Only three tweets came from the twit.

A search for John Bockris turned up of all things a Wikipedia entry. – Bernhardt Patrick John O’Mara Bockris (5 January 1923 – 7 July 2013)[1] was a professor of chemistry, latterly at Texas A&M University. During his long and prolific career he published some 700 papers and two dozen books. His best known work is in electrochemistry[2][3] but his output also extended to environmental chemistry, photoelectrochemistry and bioelectrochemistry. In the 1990s he experimented with cold fusion and transmutation, topics on which his unorthodox views provoked controversy.

Feel free to chase the Wikipedia links. Other links:




My story is getting muddled here. There is fraud in the air. The SEC says so. Search of the SEC site with Edgar produces no information. The WSJ site has some financial date dating back to the 1990s. But fear not, the plot can only thicken from here.

The very last filing with the SEC occurred in 1998 and this was a late notice to them stating the quarterly numbers would be late. It is late. There is no more filings for USWF. The previous quarterly filing states that:



For the quarterly period ended August 31, 1998 OR


For the transition period from __________ to __________

Commission file number 01-10076


(Exact name of small business issuer as specified in its charter)



(State or other jurisdiction of incorporation or organization)



(I.R.S. Employer Identification Number)

8201 Corporate Drive, Suite 1110, Landover, Maryland 20785

(Address of principal executive offices) (Zip Code)

(301) 459-3773

(Registrant’s telephone number, including area code)

(Former name, former address and former fiscal year, if changed since last report)

Check whether the issuer (1) filed all reports required to be filed by Section 13 or 15(d) of the Exchange Act during the past 12 months (or for such shorter period that the Registrant was required to file such reports), and (2) has been subject to such filing requirements for the past 90 days. Yes [X] No [ ]

As of October 15, 1998, the Company had 6,311,083 shares of its $.01 par value common stock outstanding.

Ah Ha! You say. United States wind Farming, inc. is not the name of the company at all. The real name is Applied Research Corporation. Mystery solved! Not so fast.

https://www.sec.gov/fast-answers/answersunsolicitedquotationshtm.html – says that if someone approaches you and says I got this hot stock. It could be the next Amazon. Beware, it could be a scam.

And from the OTC website – Warning! Unsolicited Quotes Only

Investors should be aware that no firm is making a market in this stock on OTC Link. All prices reflect unsolicited customer orders and investors may have a difficult time selling this stock. Click here for more info on Unsolicited Quotes.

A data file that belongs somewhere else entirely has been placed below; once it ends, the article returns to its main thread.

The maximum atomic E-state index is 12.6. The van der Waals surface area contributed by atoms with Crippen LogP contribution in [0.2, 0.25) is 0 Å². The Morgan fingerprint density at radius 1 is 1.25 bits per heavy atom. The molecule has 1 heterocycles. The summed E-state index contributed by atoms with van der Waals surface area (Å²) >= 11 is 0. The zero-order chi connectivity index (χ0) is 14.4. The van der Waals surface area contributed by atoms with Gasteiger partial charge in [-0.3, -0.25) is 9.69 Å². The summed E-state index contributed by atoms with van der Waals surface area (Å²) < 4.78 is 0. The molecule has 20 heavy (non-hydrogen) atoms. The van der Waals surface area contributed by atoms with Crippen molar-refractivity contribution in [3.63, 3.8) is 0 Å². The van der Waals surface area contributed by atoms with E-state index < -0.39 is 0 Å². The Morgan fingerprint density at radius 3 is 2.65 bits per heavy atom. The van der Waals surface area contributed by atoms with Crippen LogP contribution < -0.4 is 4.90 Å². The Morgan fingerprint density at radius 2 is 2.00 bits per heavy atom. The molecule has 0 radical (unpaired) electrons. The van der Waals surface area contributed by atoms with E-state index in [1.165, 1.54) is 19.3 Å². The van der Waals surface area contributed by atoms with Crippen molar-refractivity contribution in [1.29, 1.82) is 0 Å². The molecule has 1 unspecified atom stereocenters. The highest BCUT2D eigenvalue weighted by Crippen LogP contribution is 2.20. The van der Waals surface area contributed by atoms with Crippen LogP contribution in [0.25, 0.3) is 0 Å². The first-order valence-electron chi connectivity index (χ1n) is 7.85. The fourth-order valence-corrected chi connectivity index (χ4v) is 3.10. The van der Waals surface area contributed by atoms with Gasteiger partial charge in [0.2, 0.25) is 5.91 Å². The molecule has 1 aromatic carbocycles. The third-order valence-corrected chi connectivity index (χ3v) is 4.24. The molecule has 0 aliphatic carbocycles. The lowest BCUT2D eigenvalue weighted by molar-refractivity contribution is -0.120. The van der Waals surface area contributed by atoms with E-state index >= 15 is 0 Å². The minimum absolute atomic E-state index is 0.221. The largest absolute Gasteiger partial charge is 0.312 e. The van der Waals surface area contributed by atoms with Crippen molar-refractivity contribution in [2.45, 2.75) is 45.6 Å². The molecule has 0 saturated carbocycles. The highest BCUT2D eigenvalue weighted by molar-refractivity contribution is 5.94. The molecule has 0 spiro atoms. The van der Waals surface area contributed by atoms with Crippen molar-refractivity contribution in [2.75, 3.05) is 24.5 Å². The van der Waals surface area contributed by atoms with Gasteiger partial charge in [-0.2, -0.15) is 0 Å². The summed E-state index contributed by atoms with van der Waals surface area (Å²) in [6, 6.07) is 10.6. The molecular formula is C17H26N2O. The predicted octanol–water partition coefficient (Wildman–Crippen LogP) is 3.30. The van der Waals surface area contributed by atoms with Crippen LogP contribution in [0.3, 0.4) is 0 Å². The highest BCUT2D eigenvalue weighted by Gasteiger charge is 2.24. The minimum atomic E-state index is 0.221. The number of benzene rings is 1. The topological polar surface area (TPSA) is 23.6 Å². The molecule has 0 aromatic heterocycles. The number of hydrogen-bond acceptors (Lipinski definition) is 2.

USWF appears to be a publicly traded private company. Can there be such a thing? Or a publicly traded wholly owned subsidiary of a private company. In any case it is still traded as a Pink Sheet entity. In many of the documents there is much issuing and trading of shares — 100,000 shares @ $10,000 for example but the company shows no business of any kind. Odd is it not?

The stock is active but the the company is not. Who would buy such an entity?

Still searching for clues at the scene of the crime – Joe Walsh.

There is a legitimate company called U S Wind. I suppose uninformed buyers might be trying to buy shares in this private company.

But wait there’s more: (from Form 10-KSB filed May, 1998)

Applied Research Corporation was organized under the laws of the State of Colorado on March 26, 1986, as Dollar Ventures, Inc., for the primary purpose of engaging in a merger with or acquisition of, one or a small number of private firms. On December 29, 1987, Dollar Ventures, Inc. acquired 100% of the outstanding shares of common stock of Applied Research Corporation, a Maryland corporation, in exchange for 5,000,000 shares of Dollar Ventures, Inc. common stock. The acquisition was legally classified as a reorganization. For accounting and financial reporting purposes, the transaction was treated as a reverse acquisition at book value.

Following the acquisition, Applied Research Corporation (the original Maryland corporation) changed its name to Applied Research of Maryland, Inc. (“ARM”), and Dollar Ventures, Inc. changed its name to Applied Research Corporation (“ARC”). Applied Research of Maryland, Inc. was a high technology company specializing in research and development, design and fabrication of sensors and instrumentation, technical support services and software development. As a result of continuing operating losses, on April 2, 1996, ARM filed a voluntary petition for relief under Chapter 11 of the United States Bankruptcy Code. On June 19, 1997, the majority of the operating assets of ARM were sold. On July 30, 1998, ARM’s Plan of Reorganization was approved by the Bankruptcy Court, and ARM emerged from the Chapter 11 process. See Item 6. Management’s Discussion and Analysis of Financial Condition and Results of Operations.

ARSoftware Corporation (“ARS”), a Maryland corporation and wholly owned subsidiary of ARC was formed in April, 1992, to diversify ARC’s business by developing niche markets in the computer software industry. The objective of ARS is to develop and distribute scientific and technical software to academic, commercial and federal, state and local government entities. ARS is currently reselling existing products under licensing agreements.

Colorado’s Secretary of State has ARC no longer as an incorporated entity. Nor does the Maryland Secretary of State.

The original principles of the USWF story [ U.S. WIND FARMING, INC., WILLIAM L. TELANDER, MAD WORLD CAPITAL GROUP LLC, TEMPLAR FINANCIAl LLC, TIME LIMIT CAPITAL, LLC, RAYMOND J. MCNAMEE, 20th CENTURY JACKSON EQUITIES, INC, ASHLIN CAPITAL LLC, KYOTO CAPITAL GROUP, LLC, CHARLES S. FLEMMING, ORONEX, LLC, MICHAEL D. SPADACCINI, Defendants. ] and one or two of the entities are all still alive living in modest accommodations in various parts of the country. America is a great place to be.

The mystery is still that. Why did the shares suddenly start trading? Part of that answer is that the shares have been traded as OTC Pink Sheet offerings all along. Lately the quantities for offer increased dramatically. Our little stock club owns 10,000. Perhaps we should attempt to sell and see if there is a price blip. (smiley face here). After all we seem to own 0.15% of the company, I think.